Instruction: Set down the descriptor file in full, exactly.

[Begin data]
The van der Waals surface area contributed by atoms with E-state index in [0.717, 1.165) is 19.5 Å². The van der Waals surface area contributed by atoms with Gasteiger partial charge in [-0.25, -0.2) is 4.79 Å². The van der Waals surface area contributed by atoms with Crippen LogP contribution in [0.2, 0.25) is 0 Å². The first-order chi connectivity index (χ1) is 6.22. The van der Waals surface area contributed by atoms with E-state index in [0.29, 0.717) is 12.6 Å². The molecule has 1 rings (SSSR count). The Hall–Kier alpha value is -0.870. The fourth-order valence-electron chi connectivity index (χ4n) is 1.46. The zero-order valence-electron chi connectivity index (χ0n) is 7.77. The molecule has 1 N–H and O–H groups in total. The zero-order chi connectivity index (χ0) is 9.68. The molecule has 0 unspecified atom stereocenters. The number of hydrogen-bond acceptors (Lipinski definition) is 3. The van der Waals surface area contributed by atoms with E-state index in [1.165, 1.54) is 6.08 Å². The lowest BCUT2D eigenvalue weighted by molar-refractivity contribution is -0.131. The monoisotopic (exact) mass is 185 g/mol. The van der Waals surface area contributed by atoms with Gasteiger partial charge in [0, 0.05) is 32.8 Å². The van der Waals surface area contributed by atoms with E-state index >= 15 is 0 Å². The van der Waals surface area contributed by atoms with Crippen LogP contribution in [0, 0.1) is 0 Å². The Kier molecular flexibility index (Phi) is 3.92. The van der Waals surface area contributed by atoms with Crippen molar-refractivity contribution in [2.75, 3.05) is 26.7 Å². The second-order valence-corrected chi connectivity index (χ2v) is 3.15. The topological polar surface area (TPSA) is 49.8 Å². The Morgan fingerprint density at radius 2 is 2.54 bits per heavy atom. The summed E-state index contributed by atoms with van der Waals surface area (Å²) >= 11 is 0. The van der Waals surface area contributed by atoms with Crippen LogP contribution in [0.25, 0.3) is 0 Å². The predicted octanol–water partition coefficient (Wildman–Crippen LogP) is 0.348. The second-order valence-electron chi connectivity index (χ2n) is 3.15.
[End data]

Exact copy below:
The van der Waals surface area contributed by atoms with E-state index in [0.717, 1.165) is 19.5 Å². The van der Waals surface area contributed by atoms with Gasteiger partial charge in [-0.25, -0.2) is 4.79 Å². The van der Waals surface area contributed by atoms with Crippen LogP contribution in [0.2, 0.25) is 0 Å². The first-order chi connectivity index (χ1) is 6.22. The van der Waals surface area contributed by atoms with E-state index in [0.29, 0.717) is 12.6 Å². The molecule has 1 rings (SSSR count). The Hall–Kier alpha value is -0.870. The fourth-order valence-electron chi connectivity index (χ4n) is 1.46. The zero-order valence-electron chi connectivity index (χ0n) is 7.77. The molecule has 1 N–H and O–H groups in total. The zero-order chi connectivity index (χ0) is 9.68. The molecule has 0 unspecified atom stereocenters. The number of hydrogen-bond acceptors (Lipinski definition) is 3. The van der Waals surface area contributed by atoms with E-state index in [1.165, 1.54) is 6.08 Å². The lowest BCUT2D eigenvalue weighted by molar-refractivity contribution is -0.131. The monoisotopic (exact) mass is 185 g/mol. The van der Waals surface area contributed by atoms with Gasteiger partial charge in [0, 0.05) is 32.8 Å². The van der Waals surface area contributed by atoms with E-state index >= 15 is 0 Å². The van der Waals surface area contributed by atoms with Crippen LogP contribution in [0, 0.1) is 0 Å². The Kier molecular flexibility index (Phi) is 3.92. The van der Waals surface area contributed by atoms with Crippen molar-refractivity contribution in [2.75, 3.05) is 26.7 Å². The second-order valence-corrected chi connectivity index (χ2v) is 3.15. The topological polar surface area (TPSA) is 49.8 Å². The Morgan fingerprint density at radius 2 is 2.54 bits per heavy atom. The summed E-state index contributed by atoms with van der Waals surface area (Å²) >= 11 is 0. The van der Waals surface area contributed by atoms with Crippen LogP contribution in [0.25, 0.3) is 0 Å². The predicted octanol–water partition coefficient (Wildman–Crippen LogP) is 0.348. The second-order valence-electron chi connectivity index (χ2n) is 3.15.